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taliban as a regional threat and isis as a more regional and international threat. >> stay there. i want to bring in our security analyst, long time cia operative in the middle east. when you look at this, bob, what strikes me is over the course of the last several months, there's been several successful u.s. drone strikes, not just in afghan and pakistan, but iraq and syria against isis targets, in yemen against al qaeda targets and somalia as well. real successes from an intelligence standpoint. what's that tell you? is u.s. intelligence getting better on the ground in these countries? >> well, we've been at this for years. we're good at intercepting phone calls, analyzing met that data, and if they go up in the air with a telephone, you get it eventually. problem is with all these organizations, the islamic state or the taliban as they are able to regenerate their leadership.
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and there are some leaders, for instance, in the taliban, that are more dangerous, and that's the haqqani network. they were trained by the cia in the '80s, and they don't get on the phone and they don't spike, and they've carried out a lot of the suicide bombings in afghanistan, and they remain a very big threat. the problem is you can't hit them with drones because most of the leadership is in pakistan, and there's too much collateral damage to go after the haqqanis. >> we have, and we've seen brutal attacks on children, worse than they were in the past. for the sake of the viewers, and you made this point, rick. the taliban is essentially a regional threat. its goals there in afghanistan and pakistan, but, of course, as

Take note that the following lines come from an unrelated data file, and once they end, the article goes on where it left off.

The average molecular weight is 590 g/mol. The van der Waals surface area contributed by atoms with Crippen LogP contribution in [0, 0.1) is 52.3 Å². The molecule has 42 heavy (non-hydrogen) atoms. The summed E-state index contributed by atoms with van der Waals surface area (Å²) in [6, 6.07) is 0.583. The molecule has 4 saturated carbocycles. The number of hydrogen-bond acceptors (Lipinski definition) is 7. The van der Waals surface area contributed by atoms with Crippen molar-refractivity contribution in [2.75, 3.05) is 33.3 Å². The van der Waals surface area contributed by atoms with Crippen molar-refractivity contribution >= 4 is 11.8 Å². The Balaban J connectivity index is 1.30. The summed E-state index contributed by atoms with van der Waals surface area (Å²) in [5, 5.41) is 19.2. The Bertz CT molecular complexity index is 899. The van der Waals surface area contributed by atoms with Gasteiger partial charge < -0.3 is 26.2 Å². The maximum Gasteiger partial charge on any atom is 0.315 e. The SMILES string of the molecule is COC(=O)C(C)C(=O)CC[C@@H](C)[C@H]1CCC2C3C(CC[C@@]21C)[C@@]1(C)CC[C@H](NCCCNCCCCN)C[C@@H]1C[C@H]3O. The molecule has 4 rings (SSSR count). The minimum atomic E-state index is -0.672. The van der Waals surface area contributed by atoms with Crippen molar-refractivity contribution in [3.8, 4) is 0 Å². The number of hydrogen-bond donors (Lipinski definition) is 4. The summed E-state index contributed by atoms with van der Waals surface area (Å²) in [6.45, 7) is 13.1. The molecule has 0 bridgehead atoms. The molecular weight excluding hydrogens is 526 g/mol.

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our viewers remember, it provided sanctuary to al qaeda before 9/11. it has relationships with isis, and how key is that for groups with aspirations to attack americans abroad as well? >> seen it in the past and seeing it again. piggy backing on a point bob made and you brought up was the threat in afghanistan and pakistan, and it's pakistan that provides that haven for them, and although we are conducting operations with the pakistanis in pakistan, all those operations have to be approved by the pakistanis, so we're not able to go after what we call the u.s. list. we have to go after the pakistan u.s. list, so that political sanctuary still is in tact for the taliban, so they are able to use that to their advantage, so i think it's probably going to be still a problem, but when